Software-defined networking has already arrived in the data centre, providing the agility and responsiveness that data centere networks need to meet the demands of cloud computing. Now the focus is shifting toward wide area networks (WANs), which can also be optimised to meet the requirements of cloud applications and services.
In its first forecast of the software-defined wide area network (SD-WAN) market, International Data Corporation (IDC) estimates that worldwide SD-WAN revenues will exceed $6-billion in 2020 with a compound annual growth rate (CAGR) of more than 90% over the 2015-2020 forecast period.
The emergence of SD-WAN is a relatively recent market development, preceded by the existence of hybrid WAN architectures. SD-WANs leverage these hybrid WANs, but incorporate a centralised, application-based policy controller, analytics for application and network visibility, a software overlay that abstracts underlying networks, and an optional SD-WAN forwarder that together provides intelligent path selection across WAN links.
The benefits of SD-WAN include cost-effective delivery of business applications, meeting the evolving operational requirements of the modern branch/remote site, optimizing software-as-a-service (SaaS) and cloud-based services such as UC&C, and improving branch-IT efficiency through automation.
“As public and private cloud use continues to grow, WAN performance becomes critical to latency-sensitive and mission-critical workloads and inter-data centre business continuity,” says Rohit Mehra, vice-president: Network Infrastructure at IDC. “Accordingly, as enterprises plan and implement comprehensive cloud strategies, WAN architectures need to be considered alongside, and in conjunction with, data centre infrastructure.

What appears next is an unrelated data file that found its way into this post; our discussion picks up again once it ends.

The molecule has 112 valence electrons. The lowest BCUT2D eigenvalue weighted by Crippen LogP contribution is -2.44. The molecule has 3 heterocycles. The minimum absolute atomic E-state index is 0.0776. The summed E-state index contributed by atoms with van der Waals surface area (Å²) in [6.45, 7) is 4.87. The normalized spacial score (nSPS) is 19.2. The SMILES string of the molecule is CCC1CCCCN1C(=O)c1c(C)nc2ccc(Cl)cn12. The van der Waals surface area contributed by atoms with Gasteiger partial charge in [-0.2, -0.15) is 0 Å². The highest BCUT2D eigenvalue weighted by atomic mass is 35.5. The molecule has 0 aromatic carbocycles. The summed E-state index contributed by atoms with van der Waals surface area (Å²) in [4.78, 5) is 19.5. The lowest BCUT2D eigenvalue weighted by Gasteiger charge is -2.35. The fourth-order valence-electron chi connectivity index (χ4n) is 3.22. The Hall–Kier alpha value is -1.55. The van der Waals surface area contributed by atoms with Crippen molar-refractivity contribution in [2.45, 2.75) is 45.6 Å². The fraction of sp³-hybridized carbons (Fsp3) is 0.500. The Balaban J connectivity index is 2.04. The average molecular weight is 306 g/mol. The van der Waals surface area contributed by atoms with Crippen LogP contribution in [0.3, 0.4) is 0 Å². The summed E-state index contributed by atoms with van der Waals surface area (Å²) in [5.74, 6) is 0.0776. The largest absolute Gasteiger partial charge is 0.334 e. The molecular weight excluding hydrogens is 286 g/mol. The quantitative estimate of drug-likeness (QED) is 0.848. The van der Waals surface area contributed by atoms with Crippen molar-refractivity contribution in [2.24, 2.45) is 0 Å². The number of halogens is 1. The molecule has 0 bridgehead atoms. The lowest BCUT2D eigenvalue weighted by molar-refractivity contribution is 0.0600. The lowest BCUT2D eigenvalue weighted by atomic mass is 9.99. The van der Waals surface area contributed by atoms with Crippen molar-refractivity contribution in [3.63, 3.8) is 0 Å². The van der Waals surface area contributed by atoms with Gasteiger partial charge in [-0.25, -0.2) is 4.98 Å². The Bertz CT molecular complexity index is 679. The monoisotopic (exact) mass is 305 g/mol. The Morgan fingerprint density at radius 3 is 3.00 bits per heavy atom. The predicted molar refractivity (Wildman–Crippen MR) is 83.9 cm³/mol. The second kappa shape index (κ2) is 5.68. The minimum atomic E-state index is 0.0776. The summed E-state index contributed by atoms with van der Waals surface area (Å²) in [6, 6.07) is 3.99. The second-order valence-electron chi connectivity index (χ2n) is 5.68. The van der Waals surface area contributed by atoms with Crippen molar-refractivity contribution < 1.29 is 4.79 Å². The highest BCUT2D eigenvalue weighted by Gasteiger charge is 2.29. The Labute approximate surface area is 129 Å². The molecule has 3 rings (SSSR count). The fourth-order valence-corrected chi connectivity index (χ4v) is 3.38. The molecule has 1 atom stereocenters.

“Moreover, as enterprises move business processes to the cloud, there is a greater need to fully integrate cloud-sourced services into WAN environments to ensure workload/application performance, availability, and security.”
IDC believes that SD-WAN’s value proposition – predicated on the growth of cloud computing, the need for simplified virtual private network (VPN) capabilities, and the business imperative of reducing MPLS costs – will be compelling for a growing number of enterprise customers seeking to provide cost-effective cloud-era networking to branch offices and remote sites.
This view is supported by recent US survey data that shows nearly half of enterprises planning to consider migration to SD-WAN over the next two years. Accordingly, IDC forecasts that SD-WAN revenue will start to ramp strongly in 2016 and 2017 across a range of vertical markets.